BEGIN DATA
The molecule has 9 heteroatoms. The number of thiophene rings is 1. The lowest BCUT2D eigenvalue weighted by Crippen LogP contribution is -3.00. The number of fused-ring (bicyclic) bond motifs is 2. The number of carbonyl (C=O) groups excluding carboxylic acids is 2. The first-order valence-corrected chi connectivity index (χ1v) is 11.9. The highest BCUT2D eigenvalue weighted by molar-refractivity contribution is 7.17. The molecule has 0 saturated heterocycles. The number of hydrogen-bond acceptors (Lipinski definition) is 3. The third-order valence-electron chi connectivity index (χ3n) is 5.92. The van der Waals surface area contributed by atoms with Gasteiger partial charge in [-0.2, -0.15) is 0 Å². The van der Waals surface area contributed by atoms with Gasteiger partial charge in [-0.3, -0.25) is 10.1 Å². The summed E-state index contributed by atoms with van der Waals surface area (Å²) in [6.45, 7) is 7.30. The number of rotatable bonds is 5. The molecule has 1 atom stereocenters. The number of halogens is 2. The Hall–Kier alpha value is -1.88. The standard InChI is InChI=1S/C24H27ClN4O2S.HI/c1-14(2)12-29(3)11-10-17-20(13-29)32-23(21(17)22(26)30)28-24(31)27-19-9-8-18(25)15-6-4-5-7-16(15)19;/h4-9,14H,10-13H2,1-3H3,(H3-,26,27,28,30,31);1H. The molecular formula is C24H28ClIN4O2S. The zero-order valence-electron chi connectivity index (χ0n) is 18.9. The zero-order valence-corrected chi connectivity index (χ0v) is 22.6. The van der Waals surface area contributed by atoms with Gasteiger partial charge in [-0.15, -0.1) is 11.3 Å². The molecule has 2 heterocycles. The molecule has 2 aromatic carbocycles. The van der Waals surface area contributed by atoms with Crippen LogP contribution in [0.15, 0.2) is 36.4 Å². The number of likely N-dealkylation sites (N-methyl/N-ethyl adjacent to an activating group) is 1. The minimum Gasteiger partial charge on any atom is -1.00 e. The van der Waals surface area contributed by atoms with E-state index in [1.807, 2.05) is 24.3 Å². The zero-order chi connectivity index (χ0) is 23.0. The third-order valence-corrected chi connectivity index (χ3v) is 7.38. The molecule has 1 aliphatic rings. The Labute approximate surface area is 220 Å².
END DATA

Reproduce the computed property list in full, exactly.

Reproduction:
The molecule has 9 heteroatoms. The number of thiophene rings is 1. The lowest BCUT2D eigenvalue weighted by Crippen LogP contribution is -3.00. The number of fused-ring (bicyclic) bond motifs is 2. The number of carbonyl (C=O) groups excluding carboxylic acids is 2. The first-order valence-corrected chi connectivity index (χ1v) is 11.9. The highest BCUT2D eigenvalue weighted by molar-refractivity contribution is 7.17. The molecule has 0 saturated heterocycles. The number of hydrogen-bond acceptors (Lipinski definition) is 3. The third-order valence-electron chi connectivity index (χ3n) is 5.92. The van der Waals surface area contributed by atoms with Gasteiger partial charge in [-0.2, -0.15) is 0 Å². The van der Waals surface area contributed by atoms with Gasteiger partial charge in [-0.3, -0.25) is 10.1 Å². The summed E-state index contributed by atoms with van der Waals surface area (Å²) in [6.45, 7) is 7.30. The number of rotatable bonds is 5. The molecule has 1 atom stereocenters. The number of halogens is 2. The Hall–Kier alpha value is -1.88. The standard InChI is InChI=1S/C24H27ClN4O2S.HI/c1-14(2)12-29(3)11-10-17-20(13-29)32-23(21(17)22(26)30)28-24(31)27-19-9-8-18(25)15-6-4-5-7-16(15)19;/h4-9,14H,10-13H2,1-3H3,(H3-,26,27,28,30,31);1H. The molecular formula is C24H28ClIN4O2S. The zero-order valence-electron chi connectivity index (χ0n) is 18.9. The zero-order valence-corrected chi connectivity index (χ0v) is 22.6. The van der Waals surface area contributed by atoms with Gasteiger partial charge in [-0.15, -0.1) is 11.3 Å². The molecule has 2 heterocycles. The molecule has 2 aromatic carbocycles. The van der Waals surface area contributed by atoms with Crippen LogP contribution in [0.15, 0.2) is 36.4 Å². The number of likely N-dealkylation sites (N-methyl/N-ethyl adjacent to an activating group) is 1. The minimum Gasteiger partial charge on any atom is -1.00 e. The van der Waals surface area contributed by atoms with E-state index in [1.807, 2.05) is 24.3 Å². The zero-order chi connectivity index (χ0) is 23.0. The third-order valence-corrected chi connectivity index (χ3v) is 7.38. The molecule has 1 aliphatic rings. The Labute approximate surface area is 220 Å².